The Experiential Processing System is much stupider than the Rational Processing System, and the benefits of training will come much slower than you expect. Many trainers are inpatient and find it difficult to hang in there long enough to do what needs to be done. You may take it for granted that you will follow through on the puppy training, especially since it sounds so sensible and easy. Think again.
Perhaps by now you will agree with me that performing as intended during the high-risk situation is much more challenging than most people realize. However, I would like you to go a step further and consider your intention to do what it takes to train the puppy. Even though you may be highly motivated to do the exercises at one moment, the motivation to adhere to commitments tends to slacken with time. If follow-through turns out to be an issue for you (and it probably will), the Intentions & Action Form will help.
Note: To add insult to injury, any failure to perform as intended is demoralizing. Demoralization is our foe's most powerful weapon to get you to capitulate and relapse completely. Because I have so much respect for the difficulty of this task, I have included this section of forms and protocols to help you structure your training sessions. This may be the most important part of the course for you.
As one Rational Processing System to another, my advice is, "Don't be reasonable with the puppy." You must make it as easy as possible for the puppy to learn by rigidly applying simple implementation intentions, with no possibility of negotiation. Even though you must be patient and forgiving in training the puppy, you cannot be moderate in your dedication to puppy training. You must do whatever it takes to develop the faculties and skills you will need during the crises you are bound to encounter. However, you as the Rational Processing System can and should be reasonable about how intensive the puppy training needs to be.
We do not want the training to be painful, boring, or excessive. In fact the art of puppy training is keeping the puppy engaged by protecting it from excessive, overly detailed, or onerous training sessions. A good goal for the trainer is to do the least amount of training necessary to assure that the puppy can cope with the high-risk situation to be tested. Not knowing how much detail you will need, I will be describing procedures with the maximum amount of detail. Feel free to streamline the methods described. However, if you encounter setbacks, use the more detailed procedures described.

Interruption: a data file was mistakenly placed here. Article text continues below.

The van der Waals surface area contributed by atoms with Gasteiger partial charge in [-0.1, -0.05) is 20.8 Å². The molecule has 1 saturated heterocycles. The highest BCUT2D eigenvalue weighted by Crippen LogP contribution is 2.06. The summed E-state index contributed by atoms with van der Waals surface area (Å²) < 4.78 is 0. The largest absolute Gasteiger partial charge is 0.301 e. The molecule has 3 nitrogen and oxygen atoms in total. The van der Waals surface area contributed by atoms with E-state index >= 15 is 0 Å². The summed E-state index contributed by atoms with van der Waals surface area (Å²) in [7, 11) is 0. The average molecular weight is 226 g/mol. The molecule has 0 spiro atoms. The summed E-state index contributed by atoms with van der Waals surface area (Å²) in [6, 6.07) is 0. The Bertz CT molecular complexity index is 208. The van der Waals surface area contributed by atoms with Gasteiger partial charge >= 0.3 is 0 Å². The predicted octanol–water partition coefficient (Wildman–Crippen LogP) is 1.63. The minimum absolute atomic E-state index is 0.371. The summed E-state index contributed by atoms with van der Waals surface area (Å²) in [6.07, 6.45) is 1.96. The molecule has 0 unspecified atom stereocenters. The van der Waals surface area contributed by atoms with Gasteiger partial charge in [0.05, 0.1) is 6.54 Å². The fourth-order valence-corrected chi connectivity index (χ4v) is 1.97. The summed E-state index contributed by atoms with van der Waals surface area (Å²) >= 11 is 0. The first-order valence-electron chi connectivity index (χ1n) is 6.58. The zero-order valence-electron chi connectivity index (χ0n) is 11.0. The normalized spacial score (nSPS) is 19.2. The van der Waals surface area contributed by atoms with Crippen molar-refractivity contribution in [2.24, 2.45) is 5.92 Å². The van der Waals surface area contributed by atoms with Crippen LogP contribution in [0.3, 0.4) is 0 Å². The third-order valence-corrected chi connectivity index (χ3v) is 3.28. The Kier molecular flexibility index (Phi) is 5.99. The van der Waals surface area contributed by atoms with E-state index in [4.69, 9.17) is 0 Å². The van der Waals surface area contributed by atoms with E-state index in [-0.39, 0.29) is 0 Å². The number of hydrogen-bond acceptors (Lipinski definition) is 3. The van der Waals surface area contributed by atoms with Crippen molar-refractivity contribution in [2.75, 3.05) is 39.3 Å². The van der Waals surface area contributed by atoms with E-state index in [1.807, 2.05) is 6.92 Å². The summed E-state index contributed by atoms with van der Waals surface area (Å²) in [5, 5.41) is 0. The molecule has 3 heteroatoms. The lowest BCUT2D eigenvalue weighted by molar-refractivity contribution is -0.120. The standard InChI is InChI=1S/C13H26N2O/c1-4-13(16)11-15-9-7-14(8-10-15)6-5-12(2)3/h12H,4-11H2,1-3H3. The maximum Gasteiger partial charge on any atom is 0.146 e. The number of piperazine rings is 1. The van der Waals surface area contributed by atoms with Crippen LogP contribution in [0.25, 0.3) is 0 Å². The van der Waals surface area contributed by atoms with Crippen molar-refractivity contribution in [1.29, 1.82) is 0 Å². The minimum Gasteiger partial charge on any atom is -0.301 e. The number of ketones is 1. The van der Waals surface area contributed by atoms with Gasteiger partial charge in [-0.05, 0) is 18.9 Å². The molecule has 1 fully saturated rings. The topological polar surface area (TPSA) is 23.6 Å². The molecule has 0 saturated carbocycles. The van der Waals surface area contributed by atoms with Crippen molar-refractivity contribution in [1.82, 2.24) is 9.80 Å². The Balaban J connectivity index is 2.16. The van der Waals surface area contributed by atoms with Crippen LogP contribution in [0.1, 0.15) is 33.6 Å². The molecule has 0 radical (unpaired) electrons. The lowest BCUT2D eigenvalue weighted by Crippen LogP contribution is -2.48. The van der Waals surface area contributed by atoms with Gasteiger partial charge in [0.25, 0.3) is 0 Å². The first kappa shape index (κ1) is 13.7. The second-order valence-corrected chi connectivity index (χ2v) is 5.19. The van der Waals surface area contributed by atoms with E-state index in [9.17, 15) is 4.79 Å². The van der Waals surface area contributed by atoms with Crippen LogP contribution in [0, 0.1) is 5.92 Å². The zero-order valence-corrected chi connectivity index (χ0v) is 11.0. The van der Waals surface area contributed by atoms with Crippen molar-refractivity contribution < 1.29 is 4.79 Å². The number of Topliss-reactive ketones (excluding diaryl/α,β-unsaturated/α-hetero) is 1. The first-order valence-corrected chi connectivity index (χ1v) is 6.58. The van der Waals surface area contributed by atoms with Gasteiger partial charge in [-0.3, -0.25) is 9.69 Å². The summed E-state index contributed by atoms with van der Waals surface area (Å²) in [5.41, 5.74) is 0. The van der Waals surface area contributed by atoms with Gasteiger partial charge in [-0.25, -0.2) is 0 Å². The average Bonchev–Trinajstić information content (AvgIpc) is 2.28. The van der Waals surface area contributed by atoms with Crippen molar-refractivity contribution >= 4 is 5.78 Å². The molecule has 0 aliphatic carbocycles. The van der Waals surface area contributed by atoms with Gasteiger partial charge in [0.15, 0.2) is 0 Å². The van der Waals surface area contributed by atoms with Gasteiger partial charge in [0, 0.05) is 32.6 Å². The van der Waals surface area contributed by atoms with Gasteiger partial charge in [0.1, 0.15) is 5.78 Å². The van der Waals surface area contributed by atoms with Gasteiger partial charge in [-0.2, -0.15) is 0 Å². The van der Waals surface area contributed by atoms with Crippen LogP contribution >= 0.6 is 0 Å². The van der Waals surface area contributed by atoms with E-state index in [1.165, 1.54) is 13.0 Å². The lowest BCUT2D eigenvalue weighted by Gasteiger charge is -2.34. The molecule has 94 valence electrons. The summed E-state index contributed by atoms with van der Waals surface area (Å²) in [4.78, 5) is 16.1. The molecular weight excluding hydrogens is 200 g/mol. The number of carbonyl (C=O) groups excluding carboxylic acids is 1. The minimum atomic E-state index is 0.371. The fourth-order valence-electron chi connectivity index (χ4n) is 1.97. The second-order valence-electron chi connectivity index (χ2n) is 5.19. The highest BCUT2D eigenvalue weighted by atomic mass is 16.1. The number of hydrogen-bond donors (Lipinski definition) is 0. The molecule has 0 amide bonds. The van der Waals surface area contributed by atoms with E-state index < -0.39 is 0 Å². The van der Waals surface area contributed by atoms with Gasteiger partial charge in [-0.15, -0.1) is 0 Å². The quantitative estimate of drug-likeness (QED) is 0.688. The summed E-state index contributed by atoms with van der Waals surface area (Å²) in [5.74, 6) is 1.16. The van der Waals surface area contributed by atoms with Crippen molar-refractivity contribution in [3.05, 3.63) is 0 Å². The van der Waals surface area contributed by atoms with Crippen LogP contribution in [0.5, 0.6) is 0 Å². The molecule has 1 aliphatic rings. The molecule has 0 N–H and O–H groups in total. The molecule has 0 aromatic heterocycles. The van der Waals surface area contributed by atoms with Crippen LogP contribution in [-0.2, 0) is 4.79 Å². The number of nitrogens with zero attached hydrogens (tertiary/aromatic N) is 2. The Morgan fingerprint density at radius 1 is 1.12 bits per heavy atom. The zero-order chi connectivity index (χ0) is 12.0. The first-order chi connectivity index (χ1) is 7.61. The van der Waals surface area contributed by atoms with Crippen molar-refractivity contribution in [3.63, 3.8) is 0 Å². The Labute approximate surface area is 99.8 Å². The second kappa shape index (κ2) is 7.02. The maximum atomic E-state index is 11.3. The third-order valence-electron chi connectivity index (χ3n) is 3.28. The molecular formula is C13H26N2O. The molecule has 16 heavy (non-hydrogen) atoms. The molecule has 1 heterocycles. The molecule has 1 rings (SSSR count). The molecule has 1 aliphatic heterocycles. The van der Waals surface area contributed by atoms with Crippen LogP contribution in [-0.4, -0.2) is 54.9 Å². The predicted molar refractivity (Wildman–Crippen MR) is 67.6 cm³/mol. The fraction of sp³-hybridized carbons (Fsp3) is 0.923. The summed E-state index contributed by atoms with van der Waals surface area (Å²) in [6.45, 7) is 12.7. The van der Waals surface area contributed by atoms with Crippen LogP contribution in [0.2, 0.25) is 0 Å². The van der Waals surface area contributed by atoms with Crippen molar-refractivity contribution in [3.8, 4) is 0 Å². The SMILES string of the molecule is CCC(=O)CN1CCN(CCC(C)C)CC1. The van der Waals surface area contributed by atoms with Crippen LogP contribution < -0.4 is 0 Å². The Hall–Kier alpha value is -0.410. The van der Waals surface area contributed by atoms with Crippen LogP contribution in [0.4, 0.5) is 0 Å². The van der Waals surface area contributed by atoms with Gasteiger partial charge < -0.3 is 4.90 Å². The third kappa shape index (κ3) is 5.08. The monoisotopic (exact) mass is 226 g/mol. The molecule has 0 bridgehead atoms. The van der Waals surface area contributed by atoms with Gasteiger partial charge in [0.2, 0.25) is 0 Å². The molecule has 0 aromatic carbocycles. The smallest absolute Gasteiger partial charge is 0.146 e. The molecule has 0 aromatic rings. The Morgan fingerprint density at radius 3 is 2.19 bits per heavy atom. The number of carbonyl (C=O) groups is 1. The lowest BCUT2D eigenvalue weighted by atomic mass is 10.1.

This is a formidable challenge, but you can succeed if you accept responsibility at two levels:
- Be a good Master: It is your responsibility as Master to author the plan by which you will achieve your goals. Forms are included to give you some structure, but the specifics must be yours. Your goals, your training regime, your responsibility.
- Be a good Puppy: Training can be difficult, frustrating and sometimes boring. Hang in there and do what you have to do, with good humor. The role of the heroic puppy is to do what needs to be done, when it needs to be done, whether you feel like it or not.
A switch in metaphors from puppy training to martial arts training is appropriate at this point. Bruce Lee performs well during the emotional crisis of a fight, because he has developed a range of competencies such as appreciating the kinds of attacks that are likely, identifying the particular threats and how to cope with them, executing his coping responses well at the critical moments, etc.. Just as a dedicated martial artist can develop complex skills to the point that he can perform them spinally during a crisis, you can—and must— do the same. Skill development does not come out of thin air; you have to acquire it through practice.
Some of the coping tactics our collaboration develops for you to test may be surprising, or require that you do things you’ve never done before. We will not know if they are effective until you try them out during high-risk situations. This is expensive research, because it requires that you execute the coping tactic, when doing so is particularly difficult— during high-risk situations. The stressors and temptations of a relapse crisis will be so disruptive that you will have to practice the coping response slowly in a safe controlled environment for a while before it is strong enough to test under the adverse conditions of a personal experiment. While I encourage you to be creative in developing personal experiments, do not think that you will be able to execute the intended coping response during a real crisis without considerable preparation.
Preparing the Puppy to Cope with Crisis
The Implementation Intention is the format for coping tactics: When situation X occurs I will execute response Y. So we need two pieces of information:
- What are the crises we need to prepare for? Warning Signals Link
- Given a particular type of crisis, what is the best way for you to cope with it? Coping Tactics Link
- If you have scheduled sessions, please click here.